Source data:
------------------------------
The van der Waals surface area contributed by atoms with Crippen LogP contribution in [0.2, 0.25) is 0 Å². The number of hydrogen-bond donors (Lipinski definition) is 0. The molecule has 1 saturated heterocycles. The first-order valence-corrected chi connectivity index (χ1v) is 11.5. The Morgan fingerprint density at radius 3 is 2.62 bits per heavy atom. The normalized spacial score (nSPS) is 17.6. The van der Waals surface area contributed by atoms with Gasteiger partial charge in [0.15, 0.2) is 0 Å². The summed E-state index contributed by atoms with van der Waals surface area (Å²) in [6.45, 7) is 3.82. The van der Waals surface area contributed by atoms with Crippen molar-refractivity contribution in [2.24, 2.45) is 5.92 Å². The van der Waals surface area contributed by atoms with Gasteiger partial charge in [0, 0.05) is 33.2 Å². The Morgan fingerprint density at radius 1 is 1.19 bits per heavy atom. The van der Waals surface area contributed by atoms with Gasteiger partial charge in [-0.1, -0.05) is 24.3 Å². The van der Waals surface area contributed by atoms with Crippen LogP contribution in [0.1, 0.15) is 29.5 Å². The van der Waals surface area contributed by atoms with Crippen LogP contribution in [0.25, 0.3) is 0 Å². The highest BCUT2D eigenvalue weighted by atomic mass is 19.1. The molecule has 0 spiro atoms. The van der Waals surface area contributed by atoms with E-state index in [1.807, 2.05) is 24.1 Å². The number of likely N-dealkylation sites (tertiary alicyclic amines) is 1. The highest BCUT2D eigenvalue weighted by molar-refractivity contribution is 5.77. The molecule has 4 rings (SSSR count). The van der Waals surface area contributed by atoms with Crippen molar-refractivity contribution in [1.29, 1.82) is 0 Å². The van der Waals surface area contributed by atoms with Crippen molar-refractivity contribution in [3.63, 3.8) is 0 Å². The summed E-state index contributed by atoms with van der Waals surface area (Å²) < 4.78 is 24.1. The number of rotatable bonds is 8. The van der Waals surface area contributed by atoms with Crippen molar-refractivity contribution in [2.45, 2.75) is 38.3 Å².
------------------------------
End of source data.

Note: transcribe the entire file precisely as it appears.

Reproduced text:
The van der Waals surface area contributed by atoms with Crippen LogP contribution in [0.2, 0.25) is 0 Å². The number of hydrogen-bond donors (Lipinski definition) is 0. The molecule has 1 saturated heterocycles. The first-order valence-corrected chi connectivity index (χ1v) is 11.5. The Morgan fingerprint density at radius 3 is 2.62 bits per heavy atom. The normalized spacial score (nSPS) is 17.6. The van der Waals surface area contributed by atoms with Gasteiger partial charge in [0.15, 0.2) is 0 Å². The summed E-state index contributed by atoms with van der Waals surface area (Å²) in [6.45, 7) is 3.82. The van der Waals surface area contributed by atoms with Crippen molar-refractivity contribution in [2.24, 2.45) is 5.92 Å². The van der Waals surface area contributed by atoms with Gasteiger partial charge in [0, 0.05) is 33.2 Å². The Morgan fingerprint density at radius 1 is 1.19 bits per heavy atom. The van der Waals surface area contributed by atoms with Gasteiger partial charge in [-0.1, -0.05) is 24.3 Å². The van der Waals surface area contributed by atoms with Crippen LogP contribution in [0.1, 0.15) is 29.5 Å². The van der Waals surface area contributed by atoms with Crippen LogP contribution in [0.25, 0.3) is 0 Å². The highest BCUT2D eigenvalue weighted by atomic mass is 19.1. The molecule has 0 spiro atoms. The van der Waals surface area contributed by atoms with E-state index in [1.807, 2.05) is 24.1 Å². The number of likely N-dealkylation sites (tertiary alicyclic amines) is 1. The highest BCUT2D eigenvalue weighted by molar-refractivity contribution is 5.77. The molecule has 4 rings (SSSR count). The van der Waals surface area contributed by atoms with Crippen molar-refractivity contribution in [1.29, 1.82) is 0 Å². The van der Waals surface area contributed by atoms with Crippen molar-refractivity contribution in [3.63, 3.8) is 0 Å². The summed E-state index contributed by atoms with van der Waals surface area (Å²) < 4.78 is 24.1. The number of rotatable bonds is 8. The van der Waals surface area contributed by atoms with Crippen molar-refractivity contribution in [2.45, 2.75) is 38.3 Å².